David Cameron
The prime minister will claim that his party will keep the UK's economic recovery on track Getty

A Conservative government will create two million additional jobs over the next five years, David Cameron will promise.

The Prime Minister is set to announce the general election manifesto pledge later today, with just 37 days to go before the 7 May vote.

Cameron asked the Queen to dissolve parliament yesterday, officially kicking off the campaign for Number 10.

The Tory leader is expected to urge the electorate to vote for his party to keep the UK's economic recovery on track.

"Five years on, by working through our long-term plan, look at what we have achieved together: 1.9 million more jobs; more people in work in our country than ever before; more jobs created here than the rest of Europe combined; more people with the security of a regular pay-packet, providing for themselves and their families," Cameron will say.

"All this is at risk in just over a month's time. The choice is simple: We go back to square one, and the days of big unemployment. Or vote Conservative and finish what we have begun: With two million more jobs in the next five years."

Cameron has attempted to paint the election as a straight fight between himself and Labour leader Ed Miliband.

"The next prime minister walking through that door will be me or Ed Miliband," he said.

"Ed Miliband pays lip service to working people while planning to hike taxes and increase debt. After five years of effort and sacrifice, Britain is on the right track.

"This election is about moving forward and as prime minister here at Number 10 that is what I will deliver."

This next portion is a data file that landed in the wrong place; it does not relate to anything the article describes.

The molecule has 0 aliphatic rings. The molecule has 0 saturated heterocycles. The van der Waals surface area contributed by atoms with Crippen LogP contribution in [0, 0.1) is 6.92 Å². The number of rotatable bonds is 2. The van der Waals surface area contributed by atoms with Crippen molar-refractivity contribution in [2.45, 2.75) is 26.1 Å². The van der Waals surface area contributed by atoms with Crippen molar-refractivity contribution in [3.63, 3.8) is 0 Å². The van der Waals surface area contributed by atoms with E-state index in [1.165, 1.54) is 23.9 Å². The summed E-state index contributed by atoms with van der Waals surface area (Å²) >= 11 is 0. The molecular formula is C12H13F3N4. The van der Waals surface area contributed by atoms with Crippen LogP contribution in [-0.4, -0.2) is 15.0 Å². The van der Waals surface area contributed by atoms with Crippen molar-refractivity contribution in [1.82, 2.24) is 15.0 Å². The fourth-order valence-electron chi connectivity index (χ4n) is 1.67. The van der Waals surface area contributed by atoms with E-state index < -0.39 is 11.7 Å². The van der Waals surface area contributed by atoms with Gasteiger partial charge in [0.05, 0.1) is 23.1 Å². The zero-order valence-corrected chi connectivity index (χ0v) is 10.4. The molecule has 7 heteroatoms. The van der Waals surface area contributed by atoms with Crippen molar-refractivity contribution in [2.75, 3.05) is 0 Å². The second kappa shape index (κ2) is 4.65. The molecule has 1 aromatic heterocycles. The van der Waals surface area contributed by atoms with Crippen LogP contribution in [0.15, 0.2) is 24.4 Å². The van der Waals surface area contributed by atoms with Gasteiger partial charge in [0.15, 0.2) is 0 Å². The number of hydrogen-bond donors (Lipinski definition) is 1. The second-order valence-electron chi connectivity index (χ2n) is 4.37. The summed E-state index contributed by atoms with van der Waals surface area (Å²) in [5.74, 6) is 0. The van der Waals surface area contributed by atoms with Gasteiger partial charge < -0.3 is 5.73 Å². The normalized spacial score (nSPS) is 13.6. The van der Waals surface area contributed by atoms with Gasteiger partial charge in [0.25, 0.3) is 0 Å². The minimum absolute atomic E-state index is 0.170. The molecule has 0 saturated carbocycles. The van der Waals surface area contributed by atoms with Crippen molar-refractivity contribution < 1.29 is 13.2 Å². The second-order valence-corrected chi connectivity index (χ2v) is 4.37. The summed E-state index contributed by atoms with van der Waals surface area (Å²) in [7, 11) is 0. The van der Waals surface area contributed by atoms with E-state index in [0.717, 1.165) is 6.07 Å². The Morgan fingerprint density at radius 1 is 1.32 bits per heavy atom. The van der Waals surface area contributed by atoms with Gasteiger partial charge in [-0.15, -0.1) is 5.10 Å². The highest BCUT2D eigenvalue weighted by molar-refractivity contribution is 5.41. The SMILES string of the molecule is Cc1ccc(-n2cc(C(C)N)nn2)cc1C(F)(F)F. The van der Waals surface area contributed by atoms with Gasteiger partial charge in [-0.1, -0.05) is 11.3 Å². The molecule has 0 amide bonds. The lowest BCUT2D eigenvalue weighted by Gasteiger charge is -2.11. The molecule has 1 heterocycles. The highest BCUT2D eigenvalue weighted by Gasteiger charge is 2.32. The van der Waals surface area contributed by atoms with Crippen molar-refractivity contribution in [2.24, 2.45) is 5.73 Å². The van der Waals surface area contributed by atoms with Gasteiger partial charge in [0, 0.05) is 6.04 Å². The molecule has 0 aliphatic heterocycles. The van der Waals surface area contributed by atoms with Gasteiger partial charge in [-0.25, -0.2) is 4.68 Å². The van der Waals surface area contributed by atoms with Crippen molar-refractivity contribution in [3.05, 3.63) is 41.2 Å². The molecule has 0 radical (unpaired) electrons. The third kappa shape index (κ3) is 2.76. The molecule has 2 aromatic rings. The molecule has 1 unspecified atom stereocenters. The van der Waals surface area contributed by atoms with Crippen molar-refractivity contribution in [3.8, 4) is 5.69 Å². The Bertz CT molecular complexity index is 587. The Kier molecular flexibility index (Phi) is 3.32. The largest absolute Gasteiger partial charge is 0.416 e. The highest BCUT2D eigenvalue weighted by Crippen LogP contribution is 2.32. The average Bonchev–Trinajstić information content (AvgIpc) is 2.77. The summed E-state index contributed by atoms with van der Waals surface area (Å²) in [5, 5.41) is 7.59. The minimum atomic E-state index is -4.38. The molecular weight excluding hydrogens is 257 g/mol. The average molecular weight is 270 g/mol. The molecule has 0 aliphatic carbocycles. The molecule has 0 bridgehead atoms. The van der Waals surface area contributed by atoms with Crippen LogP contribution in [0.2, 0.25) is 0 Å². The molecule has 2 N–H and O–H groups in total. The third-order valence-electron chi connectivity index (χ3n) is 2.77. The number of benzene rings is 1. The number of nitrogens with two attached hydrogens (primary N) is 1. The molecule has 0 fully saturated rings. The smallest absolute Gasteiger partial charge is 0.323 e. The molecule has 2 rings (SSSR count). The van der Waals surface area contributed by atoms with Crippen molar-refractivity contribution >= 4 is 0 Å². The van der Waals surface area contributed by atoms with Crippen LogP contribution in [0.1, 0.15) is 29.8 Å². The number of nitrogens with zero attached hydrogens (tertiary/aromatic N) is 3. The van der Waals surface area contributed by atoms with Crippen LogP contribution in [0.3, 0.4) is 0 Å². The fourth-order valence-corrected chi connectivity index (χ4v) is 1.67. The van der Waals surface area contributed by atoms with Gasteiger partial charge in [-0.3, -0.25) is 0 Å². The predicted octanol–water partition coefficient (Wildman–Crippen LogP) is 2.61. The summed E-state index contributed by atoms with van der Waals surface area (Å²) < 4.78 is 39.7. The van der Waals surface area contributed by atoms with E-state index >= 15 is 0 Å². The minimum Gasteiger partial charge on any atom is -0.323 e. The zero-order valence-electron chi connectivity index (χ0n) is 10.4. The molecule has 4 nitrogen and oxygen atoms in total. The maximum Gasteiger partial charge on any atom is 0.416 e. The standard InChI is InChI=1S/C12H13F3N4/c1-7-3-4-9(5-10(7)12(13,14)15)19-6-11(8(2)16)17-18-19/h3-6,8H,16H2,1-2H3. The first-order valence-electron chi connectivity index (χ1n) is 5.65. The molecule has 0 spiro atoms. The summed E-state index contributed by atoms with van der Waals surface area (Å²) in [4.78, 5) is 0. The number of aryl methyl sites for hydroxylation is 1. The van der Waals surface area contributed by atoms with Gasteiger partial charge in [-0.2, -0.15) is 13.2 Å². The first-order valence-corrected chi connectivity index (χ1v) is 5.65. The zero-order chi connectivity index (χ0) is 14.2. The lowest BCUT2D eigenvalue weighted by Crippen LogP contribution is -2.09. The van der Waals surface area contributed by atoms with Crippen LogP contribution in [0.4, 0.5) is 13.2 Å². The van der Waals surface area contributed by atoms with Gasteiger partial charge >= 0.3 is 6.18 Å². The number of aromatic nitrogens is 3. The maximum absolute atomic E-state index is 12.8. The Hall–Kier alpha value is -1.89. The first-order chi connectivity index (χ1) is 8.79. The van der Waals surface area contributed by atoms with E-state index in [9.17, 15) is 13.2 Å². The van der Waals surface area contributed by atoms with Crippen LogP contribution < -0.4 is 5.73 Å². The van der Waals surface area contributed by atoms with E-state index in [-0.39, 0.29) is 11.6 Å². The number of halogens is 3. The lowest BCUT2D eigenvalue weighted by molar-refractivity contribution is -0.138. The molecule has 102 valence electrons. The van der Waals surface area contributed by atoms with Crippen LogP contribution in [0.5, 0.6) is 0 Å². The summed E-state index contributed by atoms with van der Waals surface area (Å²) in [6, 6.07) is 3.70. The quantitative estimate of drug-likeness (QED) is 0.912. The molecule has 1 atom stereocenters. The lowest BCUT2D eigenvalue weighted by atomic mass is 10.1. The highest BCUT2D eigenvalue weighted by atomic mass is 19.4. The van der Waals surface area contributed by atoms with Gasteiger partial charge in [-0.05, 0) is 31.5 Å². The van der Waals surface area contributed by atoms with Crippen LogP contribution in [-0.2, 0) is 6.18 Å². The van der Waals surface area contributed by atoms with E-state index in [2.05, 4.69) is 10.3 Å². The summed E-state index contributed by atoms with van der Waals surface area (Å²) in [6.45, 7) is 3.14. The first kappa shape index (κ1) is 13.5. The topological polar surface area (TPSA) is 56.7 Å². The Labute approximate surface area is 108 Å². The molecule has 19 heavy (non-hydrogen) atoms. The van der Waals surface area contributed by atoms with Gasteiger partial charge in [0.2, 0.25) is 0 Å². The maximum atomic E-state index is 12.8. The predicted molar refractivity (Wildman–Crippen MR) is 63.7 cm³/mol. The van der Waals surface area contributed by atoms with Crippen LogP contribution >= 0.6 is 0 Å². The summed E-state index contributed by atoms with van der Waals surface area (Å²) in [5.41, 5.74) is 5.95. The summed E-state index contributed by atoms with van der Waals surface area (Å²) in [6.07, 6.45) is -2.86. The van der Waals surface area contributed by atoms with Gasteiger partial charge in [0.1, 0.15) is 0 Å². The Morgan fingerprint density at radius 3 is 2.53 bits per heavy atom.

The jobs pledge comes after the Office for National Statistics (ONS) showed that the UK's unemployment rate fell to 5.7% in the three months to January.

The research body also explained that there were a record amount of people in work (30.9 million), 617,000 more than last year.

But Labour said Cameron's pledge will be "re-heated" and "mean little to working people".

"Re-heated and empty announcements from David Cameron will mean little to working people whose wages are on average £1600 a year lower," said Rachel Reeves, Labour's shadow work and pensions secretary.

"The government's failure on low pay has seen a 44% rise in the number of people paid less than a living wage under Cameron.

"It's time for the Tories to come clean about how working families, children and disabled people will be hit by their secret plan to cut £12bn from the social security budget.

The latest poll from YouGov, which was conducted on 30 March, showed that Labour and the Tories are neck-and-neck (35% vs 35%), with Ukip on 12%, the Liberal Democrats on 8% and the Greens on 5%.